bbart is right, and there’s something odd about this whole discussion. Nostalgia doesn’t operate on a comparison between the overall quality of things today versus the overall quality of things in the past. Rather it responds to certain salient features that seem like losses, and seem unnecessary. Its not “Everything was better then” it is “some things were better then and some of those are feasible now”. Alex’s “all-things-considered” judgment is not relevant to this comparison. The loss of finger-mangling lawnmowers is to be celebrated (though if you dive into the statistics what you will find is a radical reduction in the amount of lawnmowing kids do, which is to be lamented). The loss of unsupervised play is really a bad thing, and down to a pathology. Cycling to school? Well, from 7 to 18 I either cycled or walked 2 miles or so to and from school everyday. I would allow my kids to do the same in those places now IF there weren’t 10 times the amount of traffic (one of the roads was a single lane country road, which I have recently seen cars driving along at 70mph). But where I now live they get a lot of unsupervised time, partly because they have managed to befriend the small number of kids with parents as sensible as I am.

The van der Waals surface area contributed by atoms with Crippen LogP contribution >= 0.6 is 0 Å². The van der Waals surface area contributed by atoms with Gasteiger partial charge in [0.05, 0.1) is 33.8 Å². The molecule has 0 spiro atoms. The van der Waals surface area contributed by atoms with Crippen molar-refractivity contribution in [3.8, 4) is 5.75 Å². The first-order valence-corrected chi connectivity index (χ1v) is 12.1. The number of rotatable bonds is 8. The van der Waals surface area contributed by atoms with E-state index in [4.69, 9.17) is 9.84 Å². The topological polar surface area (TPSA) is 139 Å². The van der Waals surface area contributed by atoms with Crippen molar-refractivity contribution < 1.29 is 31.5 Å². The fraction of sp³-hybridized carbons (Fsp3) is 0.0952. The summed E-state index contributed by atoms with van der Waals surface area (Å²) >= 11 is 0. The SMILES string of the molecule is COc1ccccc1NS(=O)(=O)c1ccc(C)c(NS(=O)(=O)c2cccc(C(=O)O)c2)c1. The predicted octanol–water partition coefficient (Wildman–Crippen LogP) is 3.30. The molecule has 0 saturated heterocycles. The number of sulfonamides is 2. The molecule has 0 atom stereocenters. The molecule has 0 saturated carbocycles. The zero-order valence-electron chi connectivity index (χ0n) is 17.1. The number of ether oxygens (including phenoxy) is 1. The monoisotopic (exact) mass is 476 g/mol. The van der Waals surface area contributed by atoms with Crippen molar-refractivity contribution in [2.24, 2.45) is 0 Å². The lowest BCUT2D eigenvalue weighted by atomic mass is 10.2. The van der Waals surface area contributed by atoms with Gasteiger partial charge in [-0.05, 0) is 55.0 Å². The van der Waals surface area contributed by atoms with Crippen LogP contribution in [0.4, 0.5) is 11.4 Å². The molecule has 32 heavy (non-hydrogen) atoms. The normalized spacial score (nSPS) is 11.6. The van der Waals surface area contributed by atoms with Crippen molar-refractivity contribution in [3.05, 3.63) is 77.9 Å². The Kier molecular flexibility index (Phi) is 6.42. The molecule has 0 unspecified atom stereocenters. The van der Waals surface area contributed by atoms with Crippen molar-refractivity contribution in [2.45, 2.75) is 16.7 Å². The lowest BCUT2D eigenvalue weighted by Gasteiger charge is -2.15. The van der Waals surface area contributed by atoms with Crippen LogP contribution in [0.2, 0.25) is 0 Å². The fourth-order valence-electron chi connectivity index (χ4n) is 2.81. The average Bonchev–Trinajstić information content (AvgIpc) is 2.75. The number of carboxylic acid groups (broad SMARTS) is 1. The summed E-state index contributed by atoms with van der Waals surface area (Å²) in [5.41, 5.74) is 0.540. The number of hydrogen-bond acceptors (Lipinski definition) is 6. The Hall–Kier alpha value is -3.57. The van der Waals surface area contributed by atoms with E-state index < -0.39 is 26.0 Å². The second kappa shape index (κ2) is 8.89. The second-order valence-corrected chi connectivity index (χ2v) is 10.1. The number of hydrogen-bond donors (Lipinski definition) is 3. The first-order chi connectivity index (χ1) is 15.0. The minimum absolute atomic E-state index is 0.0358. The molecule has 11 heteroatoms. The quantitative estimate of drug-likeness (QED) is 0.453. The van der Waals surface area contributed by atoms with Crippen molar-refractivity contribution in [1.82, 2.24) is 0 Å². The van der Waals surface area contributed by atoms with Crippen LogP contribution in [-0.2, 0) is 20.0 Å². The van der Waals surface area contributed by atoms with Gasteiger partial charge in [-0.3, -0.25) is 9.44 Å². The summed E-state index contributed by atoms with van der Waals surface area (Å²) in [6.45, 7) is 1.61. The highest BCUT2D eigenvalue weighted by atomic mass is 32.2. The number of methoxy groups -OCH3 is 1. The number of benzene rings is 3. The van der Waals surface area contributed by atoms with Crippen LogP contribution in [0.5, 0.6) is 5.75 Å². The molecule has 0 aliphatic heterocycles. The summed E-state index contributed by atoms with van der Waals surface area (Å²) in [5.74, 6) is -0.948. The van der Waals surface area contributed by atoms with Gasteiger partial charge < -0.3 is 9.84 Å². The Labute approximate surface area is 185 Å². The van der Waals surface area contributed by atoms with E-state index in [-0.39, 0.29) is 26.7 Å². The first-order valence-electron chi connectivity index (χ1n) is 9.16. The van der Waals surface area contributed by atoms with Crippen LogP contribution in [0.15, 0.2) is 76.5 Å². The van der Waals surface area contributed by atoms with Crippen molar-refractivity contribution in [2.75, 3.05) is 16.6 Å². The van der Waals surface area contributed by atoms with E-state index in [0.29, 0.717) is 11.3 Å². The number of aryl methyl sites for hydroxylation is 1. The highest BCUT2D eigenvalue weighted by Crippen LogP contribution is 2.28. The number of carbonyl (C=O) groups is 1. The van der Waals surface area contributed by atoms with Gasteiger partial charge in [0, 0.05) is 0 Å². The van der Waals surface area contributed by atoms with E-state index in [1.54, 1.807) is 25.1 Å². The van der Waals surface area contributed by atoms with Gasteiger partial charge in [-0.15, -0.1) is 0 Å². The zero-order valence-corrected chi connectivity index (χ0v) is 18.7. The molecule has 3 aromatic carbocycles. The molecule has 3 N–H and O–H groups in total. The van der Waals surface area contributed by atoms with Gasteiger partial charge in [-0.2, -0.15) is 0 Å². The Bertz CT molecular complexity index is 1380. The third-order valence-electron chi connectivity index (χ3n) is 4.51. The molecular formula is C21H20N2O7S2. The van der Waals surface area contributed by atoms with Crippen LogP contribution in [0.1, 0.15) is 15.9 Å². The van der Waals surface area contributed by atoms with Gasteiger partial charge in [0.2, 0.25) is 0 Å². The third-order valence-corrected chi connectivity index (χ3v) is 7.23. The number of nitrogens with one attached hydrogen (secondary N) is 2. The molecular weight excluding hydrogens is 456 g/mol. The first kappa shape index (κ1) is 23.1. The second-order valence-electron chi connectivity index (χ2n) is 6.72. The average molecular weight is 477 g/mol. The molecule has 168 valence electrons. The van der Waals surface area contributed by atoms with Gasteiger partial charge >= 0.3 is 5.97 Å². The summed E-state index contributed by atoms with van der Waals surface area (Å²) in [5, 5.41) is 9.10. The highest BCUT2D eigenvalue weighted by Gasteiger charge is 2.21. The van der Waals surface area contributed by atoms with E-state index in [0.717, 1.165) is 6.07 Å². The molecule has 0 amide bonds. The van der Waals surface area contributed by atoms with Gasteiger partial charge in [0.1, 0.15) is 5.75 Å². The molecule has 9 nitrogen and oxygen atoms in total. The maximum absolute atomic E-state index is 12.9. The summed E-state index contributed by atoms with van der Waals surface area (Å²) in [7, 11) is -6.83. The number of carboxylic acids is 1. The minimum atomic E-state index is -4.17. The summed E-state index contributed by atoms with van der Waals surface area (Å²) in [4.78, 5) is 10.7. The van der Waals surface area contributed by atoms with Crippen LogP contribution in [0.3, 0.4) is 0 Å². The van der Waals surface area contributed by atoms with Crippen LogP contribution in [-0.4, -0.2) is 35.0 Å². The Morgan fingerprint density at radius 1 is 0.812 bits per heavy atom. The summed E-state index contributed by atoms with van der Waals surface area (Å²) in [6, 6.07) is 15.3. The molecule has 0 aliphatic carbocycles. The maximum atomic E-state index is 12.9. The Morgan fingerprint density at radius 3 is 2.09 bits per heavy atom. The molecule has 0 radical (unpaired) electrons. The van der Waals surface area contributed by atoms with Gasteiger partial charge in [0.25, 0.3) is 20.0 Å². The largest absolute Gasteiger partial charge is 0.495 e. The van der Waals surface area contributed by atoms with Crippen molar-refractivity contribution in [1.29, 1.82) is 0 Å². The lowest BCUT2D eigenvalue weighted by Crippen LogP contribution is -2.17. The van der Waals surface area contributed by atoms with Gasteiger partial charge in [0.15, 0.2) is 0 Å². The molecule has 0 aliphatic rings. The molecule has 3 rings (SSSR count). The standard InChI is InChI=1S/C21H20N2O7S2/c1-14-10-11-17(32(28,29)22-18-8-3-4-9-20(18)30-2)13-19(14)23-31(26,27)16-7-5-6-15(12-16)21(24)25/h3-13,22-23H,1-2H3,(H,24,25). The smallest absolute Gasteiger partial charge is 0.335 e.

And while it is true that white kids now are less likely to live in racially segregated neighbourhoods, they are more likely to live in class-segregated neighbourhoods and considerably more likely to attend class-segregated schools.

Go back to the thirties, and it was parenthood, not childhood, which was so awful. Parents lived in constant fear of their children dying. No antibiotics.

dave April 30, 2011 at 7:35 pm

Yes, I think when people think nostalgically they are saying that yesterdays society with today’s technology would be better.

How much of today’s society is a result of that technology is a question.

chris May 3, 2011 at 10:01 am

The loss of finger-mangling lawnmowers is to be celebrated (though if you dive into the statistics what you will find is a radical reduction in the amount of lawnmowing kids do, which is to be lamented).

Wait… the statistics show that we no longer expect children to operate a highly dangerous machine that statistics showed they were unable to operate safely… and that’s a BAD thing?

The fact that children were frequently injured trying to operate lawnmowers is a *good* reason to prevent them from doing so.

Cycling to school? Well, from 7 to 18 I either cycled or walked 2 miles or so to and from school everyday. I would allow my kids to do the same in those places now IF there weren’t 10 times the amount of traffic (one of the roads was a single lane country road, which I have recently seen cars driving along at 70mph).

This part I agree with. Modern cars can be driven faster with less risk to the car occupants; this has led people to drive them faster, which makes them more dangerous to non-cars on or near the roads. Bike paths are one thing, but I doubt I would allow a child to bicycle on most American roads.